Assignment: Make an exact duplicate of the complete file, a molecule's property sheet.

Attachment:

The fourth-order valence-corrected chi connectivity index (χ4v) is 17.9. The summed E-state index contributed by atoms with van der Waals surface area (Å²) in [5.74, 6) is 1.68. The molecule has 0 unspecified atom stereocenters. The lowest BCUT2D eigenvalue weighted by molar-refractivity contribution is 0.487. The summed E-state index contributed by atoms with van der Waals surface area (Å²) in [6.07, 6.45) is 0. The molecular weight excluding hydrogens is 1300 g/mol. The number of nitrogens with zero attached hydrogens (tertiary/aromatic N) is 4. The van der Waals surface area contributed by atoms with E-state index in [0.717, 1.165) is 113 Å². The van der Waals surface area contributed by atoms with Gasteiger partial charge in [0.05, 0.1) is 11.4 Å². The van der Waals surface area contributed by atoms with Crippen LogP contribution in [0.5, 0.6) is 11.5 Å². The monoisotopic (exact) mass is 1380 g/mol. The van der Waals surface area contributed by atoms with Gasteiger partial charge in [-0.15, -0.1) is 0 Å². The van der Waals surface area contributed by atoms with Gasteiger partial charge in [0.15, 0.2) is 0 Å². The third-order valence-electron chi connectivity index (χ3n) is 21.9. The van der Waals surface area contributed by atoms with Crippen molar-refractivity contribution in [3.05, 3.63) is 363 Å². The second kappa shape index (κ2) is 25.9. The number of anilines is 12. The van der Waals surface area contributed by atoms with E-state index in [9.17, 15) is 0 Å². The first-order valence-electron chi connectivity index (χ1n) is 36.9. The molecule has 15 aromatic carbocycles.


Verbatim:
The fourth-order valence-corrected chi connectivity index (χ4v) is 17.9. The summed E-state index contributed by atoms with van der Waals surface area (Å²) in [5.74, 6) is 1.68. The molecule has 0 unspecified atom stereocenters. The lowest BCUT2D eigenvalue weighted by molar-refractivity contribution is 0.487. The summed E-state index contributed by atoms with van der Waals surface area (Å²) in [6.07, 6.45) is 0. The molecular weight excluding hydrogens is 1300 g/mol. The number of nitrogens with zero attached hydrogens (tertiary/aromatic N) is 4. The van der Waals surface area contributed by atoms with E-state index in [0.717, 1.165) is 113 Å². The van der Waals surface area contributed by atoms with Gasteiger partial charge in [0.05, 0.1) is 11.4 Å². The van der Waals surface area contributed by atoms with Crippen LogP contribution in [0.5, 0.6) is 11.5 Å². The monoisotopic (exact) mass is 1380 g/mol. The van der Waals surface area contributed by atoms with Gasteiger partial charge in [-0.15, -0.1) is 0 Å². The van der Waals surface area contributed by atoms with Gasteiger partial charge in [0.15, 0.2) is 0 Å². The third-order valence-electron chi connectivity index (χ3n) is 21.9. The van der Waals surface area contributed by atoms with Crippen molar-refractivity contribution in [3.05, 3.63) is 363 Å². The second kappa shape index (κ2) is 25.9. The number of anilines is 12. The van der Waals surface area contributed by atoms with E-state index in [9.17, 15) is 0 Å². The first-order valence-electron chi connectivity index (χ1n) is 36.9. The molecule has 15 aromatic carbocycles.